I often speak passionately about the importance of broadening our philanthropic initiatives to include women philanthropists. I recently recorded a short video interview on the subject and would like to share with you what I think are some very important insights into Women’s Philanthropy.
Over the years, my colleagues and I at JGA have developed significant expertise in Women’s Philanthropy issues through our work with the Women’s Philanthropy Institute at the Center on Philanthropy at Indiana University, my work with Women’s Fund of Central Indiana and previously as the VP of Institutional Advancement for Saint Mary of the Woods College, in addition to our extensive work with clients at JGA for the last 15 years.
We know through our experience that the ability of women to contribute and make a lasting impact in philanthropic campaigns is often over looked and under-utilized.
After examining the results of the Women Give 2010 report, it is evident that in truth, women are driving many of the philanthropic decisions in this country.
I’d like to share with you 10 helpful insights gleaned from this report and my own experience in Women’s Philanthropy that can help engage women in your cause:
1. Women are responsible for 84% of household’s consumer purchasing decisions – they are not a niche market, but are the market.
2. Forty-three percent of the nation’s top wealth holders are women.
3. Women’s median income has increased more than 60% over the past 30 years.
4. Married men and women are more likely to make larger gifts than single men.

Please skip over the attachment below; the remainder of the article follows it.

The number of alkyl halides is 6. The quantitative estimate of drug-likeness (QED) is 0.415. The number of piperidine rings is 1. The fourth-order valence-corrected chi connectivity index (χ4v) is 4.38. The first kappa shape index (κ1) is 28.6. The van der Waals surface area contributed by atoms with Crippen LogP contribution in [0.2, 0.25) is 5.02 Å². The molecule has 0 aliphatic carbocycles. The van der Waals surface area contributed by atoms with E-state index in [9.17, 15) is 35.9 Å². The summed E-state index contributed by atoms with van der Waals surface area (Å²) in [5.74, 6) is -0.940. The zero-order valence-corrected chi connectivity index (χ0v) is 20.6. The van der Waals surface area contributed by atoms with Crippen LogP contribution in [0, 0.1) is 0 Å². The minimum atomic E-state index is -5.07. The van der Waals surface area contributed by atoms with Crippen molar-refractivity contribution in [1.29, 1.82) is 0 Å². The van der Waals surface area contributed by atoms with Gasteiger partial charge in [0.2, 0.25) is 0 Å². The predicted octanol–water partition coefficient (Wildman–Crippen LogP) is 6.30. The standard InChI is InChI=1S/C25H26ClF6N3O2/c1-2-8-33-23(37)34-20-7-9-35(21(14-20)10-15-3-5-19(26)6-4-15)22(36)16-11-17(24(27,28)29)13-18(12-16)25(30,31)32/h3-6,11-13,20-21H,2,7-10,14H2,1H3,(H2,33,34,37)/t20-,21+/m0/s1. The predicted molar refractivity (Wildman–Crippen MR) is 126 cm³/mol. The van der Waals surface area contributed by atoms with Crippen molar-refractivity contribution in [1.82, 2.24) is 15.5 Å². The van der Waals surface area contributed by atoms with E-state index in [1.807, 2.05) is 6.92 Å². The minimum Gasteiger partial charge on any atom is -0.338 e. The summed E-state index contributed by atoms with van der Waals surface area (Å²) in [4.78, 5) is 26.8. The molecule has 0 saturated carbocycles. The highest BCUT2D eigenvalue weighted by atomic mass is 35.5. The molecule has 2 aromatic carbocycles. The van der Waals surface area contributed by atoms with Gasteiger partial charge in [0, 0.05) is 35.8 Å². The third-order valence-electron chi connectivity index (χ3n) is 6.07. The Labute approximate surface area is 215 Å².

5. Single women are more likely to give than single men.
6. When it comes to approaching a couple about making a donation, make sure that the woman in the couple is also engaged in the process and their input is equally valued.
7. Never overlook or underestimate the philanthropic potential of female CEOs and small business owners.
8. Remember, women’s philanthropic involvement does not mean to exclude men, but rather include women.
9. Women are drawn to causes where they feel a personal connection or in support of those causes that their family or friends are involved. Find ways to enhance the social aspects of giving with women and involve their social networks.
10. Women want to establish a relationship with organizations they give to, it means more to them than just a business transaction. Make sure you take the time to foster that donor relationship.
Too often women are an untapped resource in philanthropy. It is time nonprofits accept that they simply cannot afford to ignore this influential audience. I hope you will use these tips to better engage women to help you advance your mission.